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BISHOP & Co., UANKEKS,
lloiiotlllll, Hawaiian Island)-.
Dimvv KAcliangc on tl't'
UiuiU of CaliCoi-uia. S. l
And their agents In
NEW YORK, BOSTON, HONG KONG.
MiMT-t. N. M.Iiothschlld&Hon, London.
The Commercial Hank Co., of Sydney,
The Commercial Hank Co., of Sydney,
The Hank of New Zealand: Auckland,
Chrlteliurch, ami Wellington.
I'liu Hank of llrlthh Columbia, JVIc.
Inrln, I). V. ami Portland, Or.
Transact a General Hanking Business
UG'J ly b
tii n daily ltiTiiiiiynx
can be hail fioiu
.1. M. (Mt,.lr & Co Morcli:mlt.
T. (I. Tkruin Merchant si.
Pledged to neither 8ict nor Party.
Bat eiUblliheJ for the onofil of till.
SATURDAY, AUG. :I0, 1884.
THIS EVENING'S DOINGS.
Music Hall, lleinenyi, 7:.10.
Drawing Class. V. M. C. A. 7:110
Gospel Temperance .Meeting al
Bethel, sit 7:!i0.
Casino at llic Park, open all day.
Bethel Sunday School, at !): o.
KortSt. CliurehS. S. at H :-lf.
St. Andrew's Cathedral S. S. 10.
Bethel, Service", morning and
St. Andrews' Cathedral, service,
morning and evening.
Kort St. Church, service, morning
Prayer Meeting V. M. C. A.,
!! :.'10 p.m.
Jliblc Class at Fori St. Church
Vestry, at (5:1."
PROROGATION OF THE LEGISLATIVE
ASSEMBLY OF 1884.
About a quarter before twelve
o'clock, the Hand, King's Own.
King's Guard and Mamalahoa
Guards an i veil and stationed them
selves outside of the building. At
12 o'clock a salute from the battery
announced that the Royal party had
left the Palace. They arrived at the
Government Building in the follow
ing order: His Majesty's Cham
berlain Col. C. II. .ludd, Their Ma
jesties the King and Queen, attended
by His. ICx. Gov. Dominis, Hon. A.
S. Clegliorn, C0I3. Iaukcaand Boyd,
Majors Hosa and Purvis. On either
side were a number of kahili bearers.
The party entered the building by
way of the Interior Department and
lcmnined there a short time. Within
the chamber the desks had all been
removed, and the floor was covered
with rows of chairs. Upholstered
seals on the right of the platform
were reserved for the Ministers and
their ladies, and on the left for For
eign Ambassadors. Mrs. Gulick
was the only lady on the one side,
and Mrs. Daggett on the other. Mr.
Daggett, the American Minister;
Major Wodeliouse, the P.ritish Com
missioner, and Goo Kim and Ah Lee,
Chinese Commercial Agents, icprc
M'lited their respective nations.
Capt. Doughty and the olllcers of
II. 15. M. S. Constance, in uniform,
entered with Major Wodchousc and
were shown to seats in the front.
Many ladies and gentlemen occupied
seats in rear of the members of the
Assembly, and the whole scene was
a guy and fashionable one when the
hour of noon arrived. In a few
minutes the bearers of the stately
kahilis entered and look their sta
tions at the corners of the platform
and at the departmental entrance.
Tlie Royal procession followed in
a few moments, and after Their
Majesties were seated upon the
thrones, the Chaplain of the As
sembly, the Rev. .1. Waiamaii,
The King then read in Hawaiian
and English the following speech:
tiii: kino's .-t'cccii,
Nom.r.s and llKi'iti:si:.sTivKs:
I congratulate you at the close of
the Session of 1881, on the comple
tion of your legislative duties.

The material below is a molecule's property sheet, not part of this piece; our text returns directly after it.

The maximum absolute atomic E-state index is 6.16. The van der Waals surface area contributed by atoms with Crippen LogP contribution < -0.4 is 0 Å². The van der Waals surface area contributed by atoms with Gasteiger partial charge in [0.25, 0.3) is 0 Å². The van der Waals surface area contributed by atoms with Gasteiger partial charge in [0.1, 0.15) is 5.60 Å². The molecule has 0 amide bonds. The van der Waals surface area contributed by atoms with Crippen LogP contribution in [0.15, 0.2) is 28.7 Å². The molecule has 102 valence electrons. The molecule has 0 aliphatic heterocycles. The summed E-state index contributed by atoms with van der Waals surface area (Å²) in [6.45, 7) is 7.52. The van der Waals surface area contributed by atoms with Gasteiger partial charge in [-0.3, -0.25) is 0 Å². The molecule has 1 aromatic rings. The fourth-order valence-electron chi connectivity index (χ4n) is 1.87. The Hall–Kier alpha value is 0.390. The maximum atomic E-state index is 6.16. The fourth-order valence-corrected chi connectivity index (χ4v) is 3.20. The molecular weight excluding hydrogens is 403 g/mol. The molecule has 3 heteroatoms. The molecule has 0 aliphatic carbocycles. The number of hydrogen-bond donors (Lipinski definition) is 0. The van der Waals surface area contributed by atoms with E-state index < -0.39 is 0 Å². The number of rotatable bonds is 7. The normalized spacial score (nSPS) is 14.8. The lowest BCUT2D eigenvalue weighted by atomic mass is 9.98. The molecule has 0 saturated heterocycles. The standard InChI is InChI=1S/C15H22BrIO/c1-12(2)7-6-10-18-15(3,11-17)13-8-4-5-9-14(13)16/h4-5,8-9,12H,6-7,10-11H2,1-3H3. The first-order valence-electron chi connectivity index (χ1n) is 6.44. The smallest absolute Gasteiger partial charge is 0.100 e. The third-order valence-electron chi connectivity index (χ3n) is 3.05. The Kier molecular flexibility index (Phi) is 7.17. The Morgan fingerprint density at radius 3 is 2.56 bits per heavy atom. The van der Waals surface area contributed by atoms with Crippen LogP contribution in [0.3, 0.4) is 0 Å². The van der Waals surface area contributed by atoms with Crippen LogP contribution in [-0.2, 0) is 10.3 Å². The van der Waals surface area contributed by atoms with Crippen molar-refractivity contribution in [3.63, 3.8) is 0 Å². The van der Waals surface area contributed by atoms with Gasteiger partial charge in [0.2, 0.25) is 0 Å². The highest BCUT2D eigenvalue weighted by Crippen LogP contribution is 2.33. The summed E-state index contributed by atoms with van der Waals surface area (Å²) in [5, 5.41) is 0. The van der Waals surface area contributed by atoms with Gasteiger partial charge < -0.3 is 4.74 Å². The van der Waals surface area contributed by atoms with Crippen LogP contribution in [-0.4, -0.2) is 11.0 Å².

Your legislative action for the
promotion of immigration and the
regulation of the currency, in the
enactment of .sundry laws, calculated
to be of great benefit to the cuin
munity, in liberal supplies for
sanitary and educational purposes,
and for the encouragement of com
merce, have My hearty approval.
I thank you for the generous vote
in support of the Civil List.
I am happy to stale that My Spe
cial Envoy abroad, Hon. Curtis P.
Jaukea, whoso mission I announced
at the opening of the Legislature,
ha's satisfactorily accomplished the
object of that mission in Kuiopc, and
was most successful at thcComtof
Japan in having obtained from the
Government of the Umpire 11 liberal
concession to promote emigration
from Japan to Hawaii.
1 am well pleased that the subject
of Ocean Telegraphy to unite the
Kingdom with the Continent by
cable, has been favorably considered
by your body.
My relations with the United States
of America and with other powers,
continue to be of the. most satisfac
You have voted .supplied for I he
biennial period largely in excess of
the estimated levenue of the King
dom, and My Government recogniz
ing that your authorization is, lo a
large extent permissive, will not
make expenditures beyond the re
ceipt of current revenue, except for
immigration and important works of
Nout.us ami lti:rni:-i:NTATivi :
On the occasion of separating to
return to your homes, I trust that
you will, when among your consti
tuents, invite them to .strive con
jointly with Myself in the promotion
of the peace! progress and wclfate of
I pray that the Almighty will have
you in His holy keeping.
I now dcdaie the Legislative As
sembly of 1881, prorogued.
At the close of the speech, Their
Majesties left the hall, and a few
minutes later the building, and the
session of 1881 was brought to a
The session is over, and the Cabi
net have neglected to pass any
amendment to the Loan Act. It
was introduced and passed its lirst
reading, and then apparently the
Ministers forget all about it, and
nothing further has been done
Consequently the present Loan Act
will expire by its limitation in one
year from now.
WHERE IS THE MONEY COMINC FROM?
This is an appropriate question
for the Government, and the tax
payer to ponder upon. The last
biennial period has been the most
prosperous that the country has
ever known. The total receipts
from all resources, except from the